Book Review - A one-stop authority on cardiovascular medicine for the GP

This book provides just the right level of detail in an easy-to-read, no-frills style, says Dr Raj Thakkar.

With increased pressure to provide high-quality medicine in the community, reduce secondary care referrals and meet patient expectations, it is imperative for GPs to have rapid access to up-to-date and reliable medical information.

Many specialist texts have been aimed at secondary care doctors, however Comprehensive Cardiovascular Medicine in the Primary Care Setting has been designed specifically for primary care. This American book has been written and edited by authorities including those from Harvard Medical School and is designed to offer a very hands-on and practical guide to cardiovascular disease. Published in 2010 to incorporate the latest research and ideas, this must-have book elegantly details information with an easy-to-read, no-frills approach.

Detailed content
The level of information included is challenging and interesting, offering detail without blinding the reader with irrelevant science. The language is clear, well written and uncomplicated.

The authors should also be congratulated on the content of this book. It begins with a strong section on prevention of cardiovascular disease, focusing particularly on hypertension, lipid disorders, obesity, the metabolic syndrome and renal disease in primary care. The subsequent sections cover coronary artery disease, carotid artery disease, valve disease, pericardial disorders, cardiac failure, arrhythmias, cerebrovascular disease, peripheral artery disease, thromboembolic disease, pulmonary hypertension, erectile dysfunction, aortic aneurysms and cardiac imaging.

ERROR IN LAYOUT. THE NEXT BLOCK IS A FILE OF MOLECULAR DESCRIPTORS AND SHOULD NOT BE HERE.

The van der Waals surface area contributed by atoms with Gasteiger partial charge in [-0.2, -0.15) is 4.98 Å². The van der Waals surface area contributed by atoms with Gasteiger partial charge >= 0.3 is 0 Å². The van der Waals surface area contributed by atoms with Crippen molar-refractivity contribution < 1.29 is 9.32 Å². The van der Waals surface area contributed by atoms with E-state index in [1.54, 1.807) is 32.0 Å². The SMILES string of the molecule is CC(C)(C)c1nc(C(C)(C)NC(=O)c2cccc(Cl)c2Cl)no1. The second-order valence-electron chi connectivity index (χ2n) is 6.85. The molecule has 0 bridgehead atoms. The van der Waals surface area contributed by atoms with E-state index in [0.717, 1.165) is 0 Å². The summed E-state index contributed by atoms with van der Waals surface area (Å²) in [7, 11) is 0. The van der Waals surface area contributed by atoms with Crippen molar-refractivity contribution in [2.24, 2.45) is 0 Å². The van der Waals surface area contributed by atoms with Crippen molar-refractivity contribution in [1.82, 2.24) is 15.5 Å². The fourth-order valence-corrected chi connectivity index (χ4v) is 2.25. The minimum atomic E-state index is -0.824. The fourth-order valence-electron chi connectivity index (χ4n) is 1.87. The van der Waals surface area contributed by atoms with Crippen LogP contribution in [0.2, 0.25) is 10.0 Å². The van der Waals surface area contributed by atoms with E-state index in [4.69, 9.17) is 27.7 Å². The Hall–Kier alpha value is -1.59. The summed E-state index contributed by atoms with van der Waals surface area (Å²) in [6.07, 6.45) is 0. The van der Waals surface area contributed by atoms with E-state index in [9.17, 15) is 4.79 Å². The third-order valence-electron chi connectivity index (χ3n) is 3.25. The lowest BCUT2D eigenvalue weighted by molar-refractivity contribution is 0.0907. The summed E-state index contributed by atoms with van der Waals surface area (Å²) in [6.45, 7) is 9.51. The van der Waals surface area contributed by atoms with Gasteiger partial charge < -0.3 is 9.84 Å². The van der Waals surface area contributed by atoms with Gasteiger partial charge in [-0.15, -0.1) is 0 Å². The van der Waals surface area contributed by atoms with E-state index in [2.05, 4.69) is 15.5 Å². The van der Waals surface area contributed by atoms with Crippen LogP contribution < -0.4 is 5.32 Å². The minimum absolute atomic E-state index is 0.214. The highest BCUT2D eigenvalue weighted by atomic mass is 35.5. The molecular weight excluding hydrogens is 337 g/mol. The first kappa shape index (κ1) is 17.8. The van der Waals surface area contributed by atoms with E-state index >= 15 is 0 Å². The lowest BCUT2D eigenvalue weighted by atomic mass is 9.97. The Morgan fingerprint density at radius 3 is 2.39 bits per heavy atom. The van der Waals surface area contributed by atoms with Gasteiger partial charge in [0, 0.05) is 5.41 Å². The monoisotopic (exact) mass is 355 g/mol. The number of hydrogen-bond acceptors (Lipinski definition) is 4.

Each chapter begins with key points, followed by epidemiology, relevant pathophysiology and useful points in the history and examination. Impressive coverage of evidence-based treatments is one of the many strengths of this book. Coloured illustrations and clear headings break up the text, while interesting case studies consolidate the learning points and also serve as a basis for further discussion. Finally, each chapter is fully referenced for those wanting to undertake further study.

The book lacks a detailed review of diabetes mellitus in the context of heart disease and there is little debate about the examination findings in cardiac failure. In addition, there may be an argument against buying a book that refers to American rather than British or European guidelines. Nevertheless, these shortcomings should be forgiven in light of the impressive overall assault on cardiovascular medicine in primary care.

  • Dr Thakkar is a GP in Wooburn Green, Buckinghamshire
  • Comprehensive Cardiovascular Medicine in the Primary Care Setting, by Dr Peter Toth and Dr Christopher Cannon, priced £162, is available from

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